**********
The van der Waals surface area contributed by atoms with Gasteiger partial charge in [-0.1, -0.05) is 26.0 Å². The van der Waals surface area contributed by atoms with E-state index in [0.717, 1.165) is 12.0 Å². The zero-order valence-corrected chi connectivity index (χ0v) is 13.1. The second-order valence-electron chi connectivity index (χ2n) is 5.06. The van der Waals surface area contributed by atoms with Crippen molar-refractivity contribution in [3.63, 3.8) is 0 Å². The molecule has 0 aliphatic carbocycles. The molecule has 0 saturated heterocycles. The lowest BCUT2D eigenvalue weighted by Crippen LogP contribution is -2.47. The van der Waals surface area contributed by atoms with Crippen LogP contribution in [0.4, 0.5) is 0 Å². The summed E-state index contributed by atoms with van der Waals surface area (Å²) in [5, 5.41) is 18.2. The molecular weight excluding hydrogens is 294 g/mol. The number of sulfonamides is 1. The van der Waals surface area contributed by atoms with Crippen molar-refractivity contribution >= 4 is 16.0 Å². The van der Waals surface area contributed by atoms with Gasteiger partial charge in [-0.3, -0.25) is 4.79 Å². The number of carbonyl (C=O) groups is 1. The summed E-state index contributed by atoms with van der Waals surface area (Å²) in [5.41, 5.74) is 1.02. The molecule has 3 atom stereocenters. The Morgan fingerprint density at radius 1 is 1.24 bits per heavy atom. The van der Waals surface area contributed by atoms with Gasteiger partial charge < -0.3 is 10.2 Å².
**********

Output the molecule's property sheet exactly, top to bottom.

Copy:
The van der Waals surface area contributed by atoms with Gasteiger partial charge in [-0.1, -0.05) is 26.0 Å². The van der Waals surface area contributed by atoms with E-state index in [0.717, 1.165) is 12.0 Å². The zero-order valence-corrected chi connectivity index (χ0v) is 13.1. The second-order valence-electron chi connectivity index (χ2n) is 5.06. The van der Waals surface area contributed by atoms with Crippen molar-refractivity contribution in [3.63, 3.8) is 0 Å². The molecule has 0 aliphatic carbocycles. The molecule has 0 saturated heterocycles. The lowest BCUT2D eigenvalue weighted by Crippen LogP contribution is -2.47. The van der Waals surface area contributed by atoms with Crippen LogP contribution in [0.4, 0.5) is 0 Å². The summed E-state index contributed by atoms with van der Waals surface area (Å²) in [5, 5.41) is 18.2. The molecular weight excluding hydrogens is 294 g/mol. The number of sulfonamides is 1. The van der Waals surface area contributed by atoms with Crippen molar-refractivity contribution >= 4 is 16.0 Å². The van der Waals surface area contributed by atoms with Gasteiger partial charge in [-0.3, -0.25) is 4.79 Å². The number of carbonyl (C=O) groups is 1. The summed E-state index contributed by atoms with van der Waals surface area (Å²) in [5.41, 5.74) is 1.02. The molecule has 3 atom stereocenters. The Morgan fingerprint density at radius 1 is 1.24 bits per heavy atom. The van der Waals surface area contributed by atoms with Gasteiger partial charge < -0.3 is 10.2 Å².